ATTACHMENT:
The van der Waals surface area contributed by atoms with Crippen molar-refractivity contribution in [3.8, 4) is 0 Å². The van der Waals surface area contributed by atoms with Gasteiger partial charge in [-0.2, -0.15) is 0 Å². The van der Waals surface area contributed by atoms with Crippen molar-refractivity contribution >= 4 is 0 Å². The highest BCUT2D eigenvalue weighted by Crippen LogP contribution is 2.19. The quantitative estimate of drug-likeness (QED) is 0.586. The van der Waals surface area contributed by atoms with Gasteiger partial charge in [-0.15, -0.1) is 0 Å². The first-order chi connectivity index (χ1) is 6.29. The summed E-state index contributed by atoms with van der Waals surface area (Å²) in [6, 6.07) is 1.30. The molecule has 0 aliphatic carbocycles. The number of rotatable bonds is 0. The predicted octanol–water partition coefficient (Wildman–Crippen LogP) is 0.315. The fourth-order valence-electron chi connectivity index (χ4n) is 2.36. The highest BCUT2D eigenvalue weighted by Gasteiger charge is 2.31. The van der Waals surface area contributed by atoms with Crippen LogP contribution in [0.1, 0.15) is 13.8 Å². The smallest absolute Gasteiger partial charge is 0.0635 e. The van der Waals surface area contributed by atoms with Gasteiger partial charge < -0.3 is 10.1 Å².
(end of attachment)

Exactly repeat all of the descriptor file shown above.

The van der Waals surface area contributed by atoms with Crippen molar-refractivity contribution in [3.8, 4) is 0 Å². The van der Waals surface area contributed by atoms with Gasteiger partial charge in [-0.2, -0.15) is 0 Å². The van der Waals surface area contributed by atoms with Crippen molar-refractivity contribution >= 4 is 0 Å². The highest BCUT2D eigenvalue weighted by Crippen LogP contribution is 2.19. The quantitative estimate of drug-likeness (QED) is 0.586. The van der Waals surface area contributed by atoms with Gasteiger partial charge in [-0.15, -0.1) is 0 Å². The first-order chi connectivity index (χ1) is 6.29. The summed E-state index contributed by atoms with van der Waals surface area (Å²) in [6, 6.07) is 1.30. The molecule has 0 aliphatic carbocycles. The number of rotatable bonds is 0. The predicted octanol–water partition coefficient (Wildman–Crippen LogP) is 0.315. The fourth-order valence-electron chi connectivity index (χ4n) is 2.36. The highest BCUT2D eigenvalue weighted by Gasteiger charge is 2.31. The van der Waals surface area contributed by atoms with Crippen LogP contribution in [0.1, 0.15) is 13.8 Å². The smallest absolute Gasteiger partial charge is 0.0635 e. The van der Waals surface area contributed by atoms with Gasteiger partial charge < -0.3 is 10.1 Å².